The Combating Terrorism Center (CTC) at West Point today released 17 declassified documents, totaling 197 pages in English translations, which were among the reportedly thousands of items seized from Osama bin Laden’s compound after U.S. Special Forces killed the terrorist leader last year.The oldest of the released documents dates from September 2006, and the most recent was written by bin Laden and dated April 26, 2011, just days before the U.S. raid. Some of the correspondence was written by bin Laden himself — but not all. Some were written by Al Qaeda figures Atiyya `Abd al-Rahman, Abu Yahya al-Libi and the American Adam Gadahn. Some of the documents are incomplete and do not identify an author. It is also unclear if the letters not addressed to bin Laden ever reached their intended audience.
“Other recognizable personalities who feature in the letters either as authors, recipients or points of conversation include Mukhtar Abu al-Zubayr, leader of the Somali militant group Harakat al-Shabab al-Mujahidin; Nasir al-Wuhayshi (Abu Basir), leader of the Yemen-based al-Qa`ida in the Arabian Peninsula (AQAP); Anwar al-`Awlaqi; and Hakimullah Mahsud, leader of Tehrik-e-Taliban Pakistan (TTP),” the CTC’s guide to the documents states.
One of the letters with no clear author or date contains a discussion of changing Al Qaeda’s very name.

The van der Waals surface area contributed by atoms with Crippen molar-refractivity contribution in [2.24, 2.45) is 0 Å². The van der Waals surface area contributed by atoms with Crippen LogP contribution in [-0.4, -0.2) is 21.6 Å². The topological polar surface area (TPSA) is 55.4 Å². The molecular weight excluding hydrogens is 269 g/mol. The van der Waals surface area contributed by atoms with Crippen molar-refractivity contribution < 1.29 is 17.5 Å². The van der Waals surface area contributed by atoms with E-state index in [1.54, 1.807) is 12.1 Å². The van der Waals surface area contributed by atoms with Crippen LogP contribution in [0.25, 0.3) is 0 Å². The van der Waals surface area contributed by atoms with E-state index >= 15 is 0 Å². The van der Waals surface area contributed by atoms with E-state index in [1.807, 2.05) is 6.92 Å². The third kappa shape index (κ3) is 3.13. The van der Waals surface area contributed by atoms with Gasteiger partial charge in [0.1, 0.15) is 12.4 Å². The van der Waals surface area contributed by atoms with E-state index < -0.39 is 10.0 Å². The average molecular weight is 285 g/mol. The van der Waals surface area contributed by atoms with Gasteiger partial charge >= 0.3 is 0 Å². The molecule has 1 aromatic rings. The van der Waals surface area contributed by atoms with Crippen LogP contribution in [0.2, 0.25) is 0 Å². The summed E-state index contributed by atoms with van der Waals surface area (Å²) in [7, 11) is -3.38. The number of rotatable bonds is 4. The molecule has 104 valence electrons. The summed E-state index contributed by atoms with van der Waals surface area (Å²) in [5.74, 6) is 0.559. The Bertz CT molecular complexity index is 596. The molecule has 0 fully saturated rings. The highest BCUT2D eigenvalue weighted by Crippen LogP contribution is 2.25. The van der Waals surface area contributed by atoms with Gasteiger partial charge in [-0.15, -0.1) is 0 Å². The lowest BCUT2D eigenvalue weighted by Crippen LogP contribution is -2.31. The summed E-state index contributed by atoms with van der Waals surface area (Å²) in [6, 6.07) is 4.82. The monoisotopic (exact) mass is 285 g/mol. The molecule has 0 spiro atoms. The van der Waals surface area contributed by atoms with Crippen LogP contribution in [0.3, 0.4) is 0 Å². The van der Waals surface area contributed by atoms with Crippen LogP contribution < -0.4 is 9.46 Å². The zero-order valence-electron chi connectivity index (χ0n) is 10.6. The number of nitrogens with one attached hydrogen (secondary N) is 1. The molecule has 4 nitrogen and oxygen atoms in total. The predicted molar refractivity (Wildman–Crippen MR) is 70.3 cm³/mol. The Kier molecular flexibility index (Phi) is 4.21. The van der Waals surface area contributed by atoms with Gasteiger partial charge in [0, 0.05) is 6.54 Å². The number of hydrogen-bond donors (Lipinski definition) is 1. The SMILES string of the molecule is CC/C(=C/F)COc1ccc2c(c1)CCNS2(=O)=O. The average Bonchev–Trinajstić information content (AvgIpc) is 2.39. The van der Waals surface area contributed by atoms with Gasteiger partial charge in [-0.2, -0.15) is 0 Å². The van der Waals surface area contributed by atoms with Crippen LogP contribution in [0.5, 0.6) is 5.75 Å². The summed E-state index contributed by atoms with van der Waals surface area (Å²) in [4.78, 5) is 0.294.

“This name reduces the feeling of Muslims that we belong to them, and allows the enemies to claim deceptively that they are not at war with Islam and Muslims, but they are at war with the organization of al-Qaâida,” the document states.
Alternative names proposed in the letter include Taifat al-tawhid wal-jihad (Monotheism and Jihad Group), Jamaâat wihda al-Muslimin (Muslim Unity Group), and Jamaâat iâadat al-khilafat al-rashida (Restoration of the Caliphate Group).
In a long letter written in May 2010, bin Laden wrote that he had given instructions to “prepare two groups – one in Pakistan and the other in the Bagram area of Afghanistan – with the mission of anticipating and spotting the visits of Obama or Petraeus to Afghanistan or Pakistan to target the aircraft of either one of them.”
“They are not to target visits by US Vice President Biden, Secretary of Defense Gates, Joint Chiefs of Staff (Chairman) Mullen, or the Special Envoy to Pakistan and Afghanistan Holbrook,” bin Laden continued. “The groups will remain on the lookout for Obama or Petraeus. The reason for concentrating on them is that Obama is the head of infidelity and killing him automatically will make Biden take over the presidency for the remainder of the term, as it is the norm over there. Biden is totally unprepared for that post, which will lead the US into a crisis.”
A document from January 2011, written by American Al Qaeda spokesman Adam Gadahn, discusses media plans for the 10th anniversary of the 9/11 attacks, and offers some twisted yet perhaps familiar-sounding media criticism.
“From the professional point of view, they are all on one level-except (Fox News) channel which falls into the abyss as you know, and lacks neutrality too,” Gadahn wrote. “I used to think that MSNBC channel may be good and neutral a bit, but is has lately fired two of the most famous journalists-Keith Olberman and Octavia Nasser the Lebanese – because they released some statements that were open for argument.”
In a report that the CTC released along with the documents, the center offered some advice on reading the documents.
“[T]wo cautions are worth highlighting. First and most importantly is
that these documents likely represent only a fraction of the materials reportedly taken
from the compound,” the report said. “Second… analysis based on captured documents alone is fraught with risk. While they may offer unique insights, these are most valuable when contextualized with information drawn from other sources.”